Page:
It is "a great supper" too because of the nature of the food. It is all prepared, you see. "All things are now ready." It is not like someone saying, "We will invite some of our friends to supper but I do not know when it will be, because I have not anything ready and do not know when I shall have." No, it is not like that, for "all things are now ready," not to be got ready."
But what have we to understand by the nature of the food and the preparation? Three things appear to me in the preparation of this great supper. One is the blessed incarnation of the great and glorious Redeemer of guilty man; that was a very essential ingredient in the preparation of this supper. He passed by the nature of angels and "took on Him the seed of Abraham" (Heb. 2:16) in order to prepare this great supper, this provision. Moreover, the offering of Himself on Calvary's cross was an essential preparation. It was by means of these fires of suffering and affliction and the flames of divine wrath that the Lord Jesus Christ under the figure of wheat, ground in the mill of divine law, did thus become suitable food for His dear people. It is His broken body. His people are brought at times into just a very little fellowship with Him in His sufferings and death and this is when they partake of His divine repast. A third point in the preparation of it was His ascending up into heaven and taking our nature there, which He did. All this was done as thou hast commanded, and yet there is room. There is Lord's divine purpose in love to His people.
So now all things are ready. To put it like this, it can truthfully be said there is nothing a poor sinner really needs but is prepared and is ready for him to receive. "All things are now ready." This is not to make it all so easy, but to bring to the heart of a waiting soul the bread of life and to give such to feel a welcome. Surely none ever gave a warmer welcome than the Lord Jesus to all who by faith come to Him for mercy and life and for this rich provision!
Come; for all things are now ready." All is prepared. Ah, yes, but some may say, "I feel like we read in one of the hymns:
"Lord, in Thy house I read there's room,
And venturing hard, behold I come;
But, can there, tell me, can there be
Among Thy children, room for me?"
There is! The parable says so. "The servant said, Lord, it is done as thou hast commanded, and yet there is room." There is no denying all that. It is a great supper then!
Again, it is "a great supper" because of the number of the guests. All partakers of this will one day be with Him in heaven. John, in that chapter in the Revelation, after regarding the number of those sealed, said, "After this I beheld, and, lo, a great multitude, which no man could number, of all nations, and kindred's, and people, and tongues, stood before the throne, and before the Lamb." There they were in the vision that he saw. All those had been brought in, they had been gathered by divine, distinguishing grace, a number whom no man could number, but the Lord can number. It is a great supper then.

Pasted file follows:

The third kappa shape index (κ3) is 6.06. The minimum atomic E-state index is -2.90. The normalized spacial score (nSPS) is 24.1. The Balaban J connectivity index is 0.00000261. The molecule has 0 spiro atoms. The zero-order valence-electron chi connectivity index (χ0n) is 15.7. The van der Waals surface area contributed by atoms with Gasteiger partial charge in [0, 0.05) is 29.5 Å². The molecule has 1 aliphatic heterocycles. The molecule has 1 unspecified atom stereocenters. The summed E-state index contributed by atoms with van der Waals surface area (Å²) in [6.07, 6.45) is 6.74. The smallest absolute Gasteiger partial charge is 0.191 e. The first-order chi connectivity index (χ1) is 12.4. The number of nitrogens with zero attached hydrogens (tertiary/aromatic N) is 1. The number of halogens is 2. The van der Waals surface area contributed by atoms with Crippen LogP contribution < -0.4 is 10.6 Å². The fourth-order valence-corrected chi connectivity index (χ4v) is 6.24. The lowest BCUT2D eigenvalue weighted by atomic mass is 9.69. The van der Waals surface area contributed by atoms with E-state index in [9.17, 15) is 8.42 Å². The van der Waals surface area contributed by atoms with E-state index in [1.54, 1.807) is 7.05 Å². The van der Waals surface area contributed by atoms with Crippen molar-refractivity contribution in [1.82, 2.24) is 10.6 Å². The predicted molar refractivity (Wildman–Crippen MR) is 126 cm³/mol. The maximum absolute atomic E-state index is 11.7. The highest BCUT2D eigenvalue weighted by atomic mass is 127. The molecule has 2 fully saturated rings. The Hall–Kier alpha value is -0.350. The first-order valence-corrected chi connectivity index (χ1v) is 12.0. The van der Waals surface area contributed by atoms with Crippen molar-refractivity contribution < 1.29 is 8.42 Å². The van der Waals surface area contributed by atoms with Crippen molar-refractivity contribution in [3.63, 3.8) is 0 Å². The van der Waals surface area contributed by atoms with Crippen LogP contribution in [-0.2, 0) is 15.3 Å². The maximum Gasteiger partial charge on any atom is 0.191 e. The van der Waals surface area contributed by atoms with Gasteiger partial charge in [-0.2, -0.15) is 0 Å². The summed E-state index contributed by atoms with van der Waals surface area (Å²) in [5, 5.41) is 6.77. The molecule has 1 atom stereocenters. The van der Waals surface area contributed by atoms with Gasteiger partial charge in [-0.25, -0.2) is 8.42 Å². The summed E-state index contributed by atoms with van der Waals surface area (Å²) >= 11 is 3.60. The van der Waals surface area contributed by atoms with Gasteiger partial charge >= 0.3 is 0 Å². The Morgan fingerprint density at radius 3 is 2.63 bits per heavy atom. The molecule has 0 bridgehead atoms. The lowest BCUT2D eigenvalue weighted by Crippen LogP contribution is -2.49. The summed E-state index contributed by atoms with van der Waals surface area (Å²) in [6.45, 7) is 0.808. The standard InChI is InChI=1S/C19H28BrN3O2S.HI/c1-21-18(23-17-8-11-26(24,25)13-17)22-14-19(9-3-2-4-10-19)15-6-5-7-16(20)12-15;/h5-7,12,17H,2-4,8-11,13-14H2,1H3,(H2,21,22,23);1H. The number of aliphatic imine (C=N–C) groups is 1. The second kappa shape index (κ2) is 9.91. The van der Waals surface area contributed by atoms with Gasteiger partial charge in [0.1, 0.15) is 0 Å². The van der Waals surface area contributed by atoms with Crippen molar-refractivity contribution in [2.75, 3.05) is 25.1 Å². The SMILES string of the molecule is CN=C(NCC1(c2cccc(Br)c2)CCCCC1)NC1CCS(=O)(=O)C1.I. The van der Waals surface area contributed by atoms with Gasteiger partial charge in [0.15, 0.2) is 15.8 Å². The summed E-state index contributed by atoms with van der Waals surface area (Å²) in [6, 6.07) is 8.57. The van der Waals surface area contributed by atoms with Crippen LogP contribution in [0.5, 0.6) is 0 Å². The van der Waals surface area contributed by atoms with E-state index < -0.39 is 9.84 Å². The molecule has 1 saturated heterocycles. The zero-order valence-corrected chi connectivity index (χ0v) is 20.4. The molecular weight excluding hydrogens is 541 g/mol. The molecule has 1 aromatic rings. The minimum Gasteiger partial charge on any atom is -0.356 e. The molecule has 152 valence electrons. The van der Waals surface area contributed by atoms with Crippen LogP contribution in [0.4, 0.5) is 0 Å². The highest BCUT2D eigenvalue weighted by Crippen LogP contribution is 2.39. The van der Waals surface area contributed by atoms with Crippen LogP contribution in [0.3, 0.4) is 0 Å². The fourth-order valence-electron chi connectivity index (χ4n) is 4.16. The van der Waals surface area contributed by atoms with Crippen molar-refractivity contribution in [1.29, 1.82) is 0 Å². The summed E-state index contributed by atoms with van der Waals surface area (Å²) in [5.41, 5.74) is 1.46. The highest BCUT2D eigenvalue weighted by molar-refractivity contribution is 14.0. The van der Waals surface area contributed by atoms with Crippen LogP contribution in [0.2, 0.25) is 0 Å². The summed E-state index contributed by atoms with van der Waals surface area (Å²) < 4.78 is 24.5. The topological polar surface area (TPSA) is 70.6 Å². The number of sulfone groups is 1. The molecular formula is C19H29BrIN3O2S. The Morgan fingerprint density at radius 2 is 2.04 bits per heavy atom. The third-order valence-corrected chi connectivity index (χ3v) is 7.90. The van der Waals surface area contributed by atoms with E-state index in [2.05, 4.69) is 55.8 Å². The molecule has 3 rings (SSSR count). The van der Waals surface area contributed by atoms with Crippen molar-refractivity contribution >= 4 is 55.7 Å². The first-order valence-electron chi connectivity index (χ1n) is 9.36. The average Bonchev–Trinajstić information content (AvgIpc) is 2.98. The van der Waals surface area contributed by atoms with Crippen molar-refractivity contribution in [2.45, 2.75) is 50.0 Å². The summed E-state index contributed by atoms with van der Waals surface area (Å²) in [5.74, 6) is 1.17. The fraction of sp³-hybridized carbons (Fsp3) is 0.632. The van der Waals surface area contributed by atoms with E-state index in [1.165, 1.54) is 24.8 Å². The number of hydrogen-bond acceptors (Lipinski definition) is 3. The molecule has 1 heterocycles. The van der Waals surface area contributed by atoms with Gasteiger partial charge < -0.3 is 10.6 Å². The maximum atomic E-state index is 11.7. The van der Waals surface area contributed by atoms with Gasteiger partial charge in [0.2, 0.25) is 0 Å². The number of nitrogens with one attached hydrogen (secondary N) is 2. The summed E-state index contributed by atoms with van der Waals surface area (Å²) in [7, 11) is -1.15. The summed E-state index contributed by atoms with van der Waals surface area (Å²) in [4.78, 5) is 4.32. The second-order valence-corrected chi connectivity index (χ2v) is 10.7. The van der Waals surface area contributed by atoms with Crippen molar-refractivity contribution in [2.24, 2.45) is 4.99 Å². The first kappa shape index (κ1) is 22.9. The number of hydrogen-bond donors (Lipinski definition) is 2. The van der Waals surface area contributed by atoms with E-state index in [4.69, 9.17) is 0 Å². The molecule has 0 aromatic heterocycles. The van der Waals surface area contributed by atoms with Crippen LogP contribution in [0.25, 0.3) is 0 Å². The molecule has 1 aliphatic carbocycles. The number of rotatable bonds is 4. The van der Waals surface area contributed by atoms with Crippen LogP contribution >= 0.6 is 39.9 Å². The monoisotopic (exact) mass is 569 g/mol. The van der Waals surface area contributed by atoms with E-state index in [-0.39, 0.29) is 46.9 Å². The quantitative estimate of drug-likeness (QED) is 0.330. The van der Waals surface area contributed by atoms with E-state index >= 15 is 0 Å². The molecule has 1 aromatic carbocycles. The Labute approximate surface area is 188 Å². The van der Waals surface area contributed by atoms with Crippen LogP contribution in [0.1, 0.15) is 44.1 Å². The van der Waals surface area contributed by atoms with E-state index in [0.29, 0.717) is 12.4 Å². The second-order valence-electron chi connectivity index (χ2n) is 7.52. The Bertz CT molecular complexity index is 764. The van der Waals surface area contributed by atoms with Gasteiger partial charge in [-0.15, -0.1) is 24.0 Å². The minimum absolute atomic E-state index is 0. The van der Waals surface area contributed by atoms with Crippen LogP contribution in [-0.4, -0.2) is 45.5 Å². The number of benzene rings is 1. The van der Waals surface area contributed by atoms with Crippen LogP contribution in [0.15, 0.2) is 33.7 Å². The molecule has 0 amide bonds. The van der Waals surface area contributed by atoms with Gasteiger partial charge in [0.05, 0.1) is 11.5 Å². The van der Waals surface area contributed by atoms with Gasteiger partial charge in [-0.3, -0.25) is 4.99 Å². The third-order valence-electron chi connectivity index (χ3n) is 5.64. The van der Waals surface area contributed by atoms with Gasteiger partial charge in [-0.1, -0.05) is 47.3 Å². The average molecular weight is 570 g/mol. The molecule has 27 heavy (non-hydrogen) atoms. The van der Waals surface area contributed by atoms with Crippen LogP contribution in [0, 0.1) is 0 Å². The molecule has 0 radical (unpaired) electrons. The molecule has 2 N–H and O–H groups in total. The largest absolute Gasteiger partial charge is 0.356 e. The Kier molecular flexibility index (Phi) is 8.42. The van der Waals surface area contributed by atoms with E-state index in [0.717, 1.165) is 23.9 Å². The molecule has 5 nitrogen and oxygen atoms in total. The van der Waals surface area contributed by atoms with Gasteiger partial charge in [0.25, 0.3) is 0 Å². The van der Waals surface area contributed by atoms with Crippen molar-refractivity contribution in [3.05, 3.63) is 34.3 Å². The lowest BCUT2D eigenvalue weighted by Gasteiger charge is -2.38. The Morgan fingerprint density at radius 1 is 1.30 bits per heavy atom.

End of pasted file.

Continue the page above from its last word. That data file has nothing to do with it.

Then here is the invitation to which I have referred, "Come; for all things are now ready." He "sent his servant at supper time to say to them that were bidden, Come; for all things are now ready." Nothing is lacking in the gospel. There is no failure there, no deficiency there, no lack of provision; yet "they all with one consent began to make excuse." This is far more solemn than many realize, far more solemn, because it shows what the heart of man is; they had no room for Him. Have you got room for Him? They all made excuses, the world came first, and so the Lord said afterwards, which all has a bearing upon the same point of truth, "If any man come to Me, and hate not his father, and mother, and wife, and children, and brethren, and sisters, yea, and his own life also, he cannot be My disciple." (Luke 14:26) That does not mean we are to have a natural hatred to our parents and brethren in kindred ties, but that nothing must come before Him. It must be as the apostle said, "I count all things but loss that I may win Christ, and be found in Him." (Phil. 3:8,9) If the world, and even those in kindred ties, come before Him, then we cannot follow Him. "Whosoever doth not bear his cross, and come after Me, cannot be My disciple."